Helsinki’s bid to join the US-led military bloc is still pending ratification by all members of the alliance
Finland’s Foreign Minister Pekka Haavisto arrives for a meeting of NATO Foreign Ministers on November 29, 2022 in Bucharest, Romania. © Andrei PUNGOVSCHI / AFP
The Finnish government has submitted a bill on NATO membership for parliamentary approval. As Helsinki took another step to become a fully-fledged member of the US-led bloc, Foreign Minister Pekka Haavisto insisted that the country had not asked NATO to station nuclear weapons on its territory.
Commenting on the government’s move at a press conference, Haavisto described it as “a historic moment.” “I guess everyone was shaking a little inside,” he added, referring to the extraordinary cabinet meeting on the matter.
The proposal asks lawmakers to approve, among other things, The North Atlantic Treaty, which serves as a legal framework for NATO. It also outlines key consequences of membership for Finland, including its future commitment to deliver on Article 5, a clause stipulating that an attack on one member is an attack on the entire bloc.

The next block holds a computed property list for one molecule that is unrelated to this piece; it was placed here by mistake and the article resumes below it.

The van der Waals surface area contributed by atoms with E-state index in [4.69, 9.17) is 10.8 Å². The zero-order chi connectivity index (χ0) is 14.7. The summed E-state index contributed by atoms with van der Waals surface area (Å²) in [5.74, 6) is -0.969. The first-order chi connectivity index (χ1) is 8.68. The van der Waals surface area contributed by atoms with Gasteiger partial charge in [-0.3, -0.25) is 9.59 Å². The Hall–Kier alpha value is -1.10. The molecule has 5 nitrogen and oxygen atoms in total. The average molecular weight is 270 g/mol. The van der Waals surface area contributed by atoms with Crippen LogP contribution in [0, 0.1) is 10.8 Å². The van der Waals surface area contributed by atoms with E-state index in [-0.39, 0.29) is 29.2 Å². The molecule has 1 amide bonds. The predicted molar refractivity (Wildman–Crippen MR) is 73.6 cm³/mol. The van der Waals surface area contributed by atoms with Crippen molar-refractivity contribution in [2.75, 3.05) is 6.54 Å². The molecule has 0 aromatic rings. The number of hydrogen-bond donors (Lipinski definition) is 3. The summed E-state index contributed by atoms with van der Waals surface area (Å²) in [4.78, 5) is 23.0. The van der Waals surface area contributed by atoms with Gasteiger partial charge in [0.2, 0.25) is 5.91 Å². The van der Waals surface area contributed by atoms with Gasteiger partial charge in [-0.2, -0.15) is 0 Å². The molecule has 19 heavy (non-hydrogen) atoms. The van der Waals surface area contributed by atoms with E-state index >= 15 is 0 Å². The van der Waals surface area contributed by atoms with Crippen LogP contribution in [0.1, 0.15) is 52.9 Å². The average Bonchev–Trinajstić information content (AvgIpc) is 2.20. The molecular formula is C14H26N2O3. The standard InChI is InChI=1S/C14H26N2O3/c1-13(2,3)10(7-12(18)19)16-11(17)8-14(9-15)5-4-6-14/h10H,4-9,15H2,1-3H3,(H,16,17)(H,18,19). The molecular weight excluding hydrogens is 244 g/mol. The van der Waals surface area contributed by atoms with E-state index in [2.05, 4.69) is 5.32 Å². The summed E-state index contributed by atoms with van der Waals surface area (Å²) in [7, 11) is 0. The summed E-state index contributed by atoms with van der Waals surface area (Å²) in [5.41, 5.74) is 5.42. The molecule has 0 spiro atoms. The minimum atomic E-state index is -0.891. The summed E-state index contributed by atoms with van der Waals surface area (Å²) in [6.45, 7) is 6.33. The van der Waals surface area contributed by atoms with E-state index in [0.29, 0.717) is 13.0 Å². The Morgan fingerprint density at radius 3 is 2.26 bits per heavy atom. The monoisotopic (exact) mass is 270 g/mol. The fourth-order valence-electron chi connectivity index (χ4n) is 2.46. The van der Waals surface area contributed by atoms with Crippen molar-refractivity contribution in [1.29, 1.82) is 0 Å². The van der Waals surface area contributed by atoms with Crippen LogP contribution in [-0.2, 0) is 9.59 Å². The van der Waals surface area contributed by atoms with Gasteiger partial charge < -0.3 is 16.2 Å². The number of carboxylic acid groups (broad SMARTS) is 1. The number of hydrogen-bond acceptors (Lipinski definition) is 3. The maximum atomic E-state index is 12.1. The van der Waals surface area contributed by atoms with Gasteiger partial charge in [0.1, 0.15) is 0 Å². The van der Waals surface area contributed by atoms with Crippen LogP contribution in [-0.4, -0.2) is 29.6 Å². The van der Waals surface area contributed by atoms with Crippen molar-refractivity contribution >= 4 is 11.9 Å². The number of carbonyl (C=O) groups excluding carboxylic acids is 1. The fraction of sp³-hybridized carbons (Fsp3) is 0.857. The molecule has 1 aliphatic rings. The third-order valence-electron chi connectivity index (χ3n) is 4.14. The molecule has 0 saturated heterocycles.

The initiative also says that NATO membership “would not be a problem for Finland’s sovereignty and participation in international cooperation,” adding that it “would not constitute a significant transfer of competence to an international organization.”
Finland may become a fully-fledged NATO member only after all 30 bloc members ratify its bid, with Hungary and Türkiye’s ruling on the matter still pending. However, parliament still has the legal authority to process the government’s proposal.